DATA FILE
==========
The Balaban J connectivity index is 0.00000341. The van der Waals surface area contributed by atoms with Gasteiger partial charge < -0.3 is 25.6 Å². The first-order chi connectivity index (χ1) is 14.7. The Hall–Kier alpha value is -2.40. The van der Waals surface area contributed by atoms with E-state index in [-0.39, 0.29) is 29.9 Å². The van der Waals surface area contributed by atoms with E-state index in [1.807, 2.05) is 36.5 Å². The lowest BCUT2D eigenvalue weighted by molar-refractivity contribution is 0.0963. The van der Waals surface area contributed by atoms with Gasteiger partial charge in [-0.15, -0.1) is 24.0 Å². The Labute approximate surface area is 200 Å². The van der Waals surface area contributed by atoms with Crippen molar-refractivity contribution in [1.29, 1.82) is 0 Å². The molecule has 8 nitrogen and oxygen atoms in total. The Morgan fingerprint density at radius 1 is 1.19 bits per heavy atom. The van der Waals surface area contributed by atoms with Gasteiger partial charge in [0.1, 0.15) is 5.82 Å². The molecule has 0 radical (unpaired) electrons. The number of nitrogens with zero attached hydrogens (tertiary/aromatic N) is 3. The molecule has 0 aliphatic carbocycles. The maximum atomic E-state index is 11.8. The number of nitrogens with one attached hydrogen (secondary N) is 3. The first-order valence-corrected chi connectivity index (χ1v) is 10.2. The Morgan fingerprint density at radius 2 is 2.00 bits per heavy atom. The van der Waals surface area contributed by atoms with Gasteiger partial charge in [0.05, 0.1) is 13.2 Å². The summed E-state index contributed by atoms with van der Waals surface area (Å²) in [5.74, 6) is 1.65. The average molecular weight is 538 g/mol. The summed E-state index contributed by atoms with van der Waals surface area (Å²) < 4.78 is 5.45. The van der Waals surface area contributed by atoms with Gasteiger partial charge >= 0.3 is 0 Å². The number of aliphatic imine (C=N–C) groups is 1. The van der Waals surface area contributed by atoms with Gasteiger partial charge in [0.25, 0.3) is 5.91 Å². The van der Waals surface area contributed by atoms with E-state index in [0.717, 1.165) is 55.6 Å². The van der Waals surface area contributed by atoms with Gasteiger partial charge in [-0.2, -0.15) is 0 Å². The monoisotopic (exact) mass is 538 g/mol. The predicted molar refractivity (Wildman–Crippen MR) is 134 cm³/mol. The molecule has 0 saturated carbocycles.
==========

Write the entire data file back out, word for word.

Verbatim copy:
The Balaban J connectivity index is 0.00000341. The van der Waals surface area contributed by atoms with Gasteiger partial charge < -0.3 is 25.6 Å². The first-order chi connectivity index (χ1) is 14.7. The Hall–Kier alpha value is -2.40. The van der Waals surface area contributed by atoms with E-state index in [-0.39, 0.29) is 29.9 Å². The van der Waals surface area contributed by atoms with E-state index in [1.807, 2.05) is 36.5 Å². The lowest BCUT2D eigenvalue weighted by molar-refractivity contribution is 0.0963. The van der Waals surface area contributed by atoms with Gasteiger partial charge in [-0.15, -0.1) is 24.0 Å². The Labute approximate surface area is 200 Å². The van der Waals surface area contributed by atoms with Crippen molar-refractivity contribution in [1.29, 1.82) is 0 Å². The molecule has 8 nitrogen and oxygen atoms in total. The Morgan fingerprint density at radius 1 is 1.19 bits per heavy atom. The van der Waals surface area contributed by atoms with Gasteiger partial charge in [0.1, 0.15) is 5.82 Å². The molecule has 0 radical (unpaired) electrons. The number of nitrogens with zero attached hydrogens (tertiary/aromatic N) is 3. The molecule has 0 aliphatic carbocycles. The maximum atomic E-state index is 11.8. The number of nitrogens with one attached hydrogen (secondary N) is 3. The first-order valence-corrected chi connectivity index (χ1v) is 10.2. The Morgan fingerprint density at radius 2 is 2.00 bits per heavy atom. The van der Waals surface area contributed by atoms with Gasteiger partial charge in [0.05, 0.1) is 13.2 Å². The summed E-state index contributed by atoms with van der Waals surface area (Å²) in [5.74, 6) is 1.65. The average molecular weight is 538 g/mol. The summed E-state index contributed by atoms with van der Waals surface area (Å²) < 4.78 is 5.45. The van der Waals surface area contributed by atoms with Gasteiger partial charge >= 0.3 is 0 Å². The number of aliphatic imine (C=N–C) groups is 1. The van der Waals surface area contributed by atoms with Gasteiger partial charge in [0.25, 0.3) is 5.91 Å². The van der Waals surface area contributed by atoms with E-state index in [0.717, 1.165) is 55.6 Å². The van der Waals surface area contributed by atoms with Gasteiger partial charge in [-0.2, -0.15) is 0 Å². The monoisotopic (exact) mass is 538 g/mol. The predicted molar refractivity (Wildman–Crippen MR) is 134 cm³/mol. The molecule has 0 saturated carbocycles.